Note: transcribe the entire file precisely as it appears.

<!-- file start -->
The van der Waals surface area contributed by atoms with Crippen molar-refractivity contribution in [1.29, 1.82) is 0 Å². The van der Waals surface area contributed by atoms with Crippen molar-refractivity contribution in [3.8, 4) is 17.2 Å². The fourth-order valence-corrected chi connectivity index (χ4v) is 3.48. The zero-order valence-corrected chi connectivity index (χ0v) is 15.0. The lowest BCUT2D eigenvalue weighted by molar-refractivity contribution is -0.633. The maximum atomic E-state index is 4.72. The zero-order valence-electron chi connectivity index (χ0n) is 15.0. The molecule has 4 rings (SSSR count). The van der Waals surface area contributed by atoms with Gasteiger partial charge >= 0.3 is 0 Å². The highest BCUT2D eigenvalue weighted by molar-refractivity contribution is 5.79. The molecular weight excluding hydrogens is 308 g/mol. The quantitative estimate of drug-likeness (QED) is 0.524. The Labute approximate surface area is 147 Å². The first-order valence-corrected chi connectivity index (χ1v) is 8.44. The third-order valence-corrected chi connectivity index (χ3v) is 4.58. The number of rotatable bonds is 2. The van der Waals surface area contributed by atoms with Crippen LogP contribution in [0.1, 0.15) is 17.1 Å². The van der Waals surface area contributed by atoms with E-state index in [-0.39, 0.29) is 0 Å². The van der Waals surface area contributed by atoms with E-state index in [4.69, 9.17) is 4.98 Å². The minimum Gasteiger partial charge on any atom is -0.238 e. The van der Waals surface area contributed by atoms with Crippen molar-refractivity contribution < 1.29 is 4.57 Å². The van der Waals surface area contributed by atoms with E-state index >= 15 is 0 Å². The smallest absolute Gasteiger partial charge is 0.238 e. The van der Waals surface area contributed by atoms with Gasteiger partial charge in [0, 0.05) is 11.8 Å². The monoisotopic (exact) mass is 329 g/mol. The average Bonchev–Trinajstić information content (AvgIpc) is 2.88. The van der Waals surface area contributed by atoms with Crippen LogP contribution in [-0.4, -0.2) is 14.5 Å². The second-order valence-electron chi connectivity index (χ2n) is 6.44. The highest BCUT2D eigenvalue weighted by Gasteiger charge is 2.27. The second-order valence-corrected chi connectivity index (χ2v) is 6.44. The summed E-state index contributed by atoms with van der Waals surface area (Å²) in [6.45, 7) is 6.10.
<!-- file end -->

The van der Waals surface area contributed by atoms with Crippen molar-refractivity contribution in [1.29, 1.82) is 0 Å². The van der Waals surface area contributed by atoms with Crippen molar-refractivity contribution in [3.8, 4) is 17.2 Å². The fourth-order valence-corrected chi connectivity index (χ4v) is 3.48. The zero-order valence-corrected chi connectivity index (χ0v) is 15.0. The lowest BCUT2D eigenvalue weighted by molar-refractivity contribution is -0.633. The maximum atomic E-state index is 4.72. The zero-order valence-electron chi connectivity index (χ0n) is 15.0. The molecule has 4 rings (SSSR count). The van der Waals surface area contributed by atoms with Gasteiger partial charge >= 0.3 is 0 Å². The highest BCUT2D eigenvalue weighted by molar-refractivity contribution is 5.79. The molecular weight excluding hydrogens is 308 g/mol. The quantitative estimate of drug-likeness (QED) is 0.524. The Labute approximate surface area is 147 Å². The first-order valence-corrected chi connectivity index (χ1v) is 8.44. The third-order valence-corrected chi connectivity index (χ3v) is 4.58. The number of rotatable bonds is 2. The van der Waals surface area contributed by atoms with Crippen LogP contribution in [0.1, 0.15) is 17.1 Å². The van der Waals surface area contributed by atoms with E-state index in [-0.39, 0.29) is 0 Å². The van der Waals surface area contributed by atoms with E-state index in [4.69, 9.17) is 4.98 Å². The minimum Gasteiger partial charge on any atom is -0.238 e. The van der Waals surface area contributed by atoms with Crippen molar-refractivity contribution < 1.29 is 4.57 Å². The van der Waals surface area contributed by atoms with E-state index >= 15 is 0 Å². The smallest absolute Gasteiger partial charge is 0.238 e. The van der Waals surface area contributed by atoms with Gasteiger partial charge in [0, 0.05) is 11.8 Å². The monoisotopic (exact) mass is 329 g/mol. The average Bonchev–Trinajstić information content (AvgIpc) is 2.88. The van der Waals surface area contributed by atoms with Crippen LogP contribution in [-0.4, -0.2) is 14.5 Å². The second-order valence-electron chi connectivity index (χ2n) is 6.44. The highest BCUT2D eigenvalue weighted by Gasteiger charge is 2.27. The second-order valence-corrected chi connectivity index (χ2v) is 6.44. The summed E-state index contributed by atoms with van der Waals surface area (Å²) in [6.45, 7) is 6.10.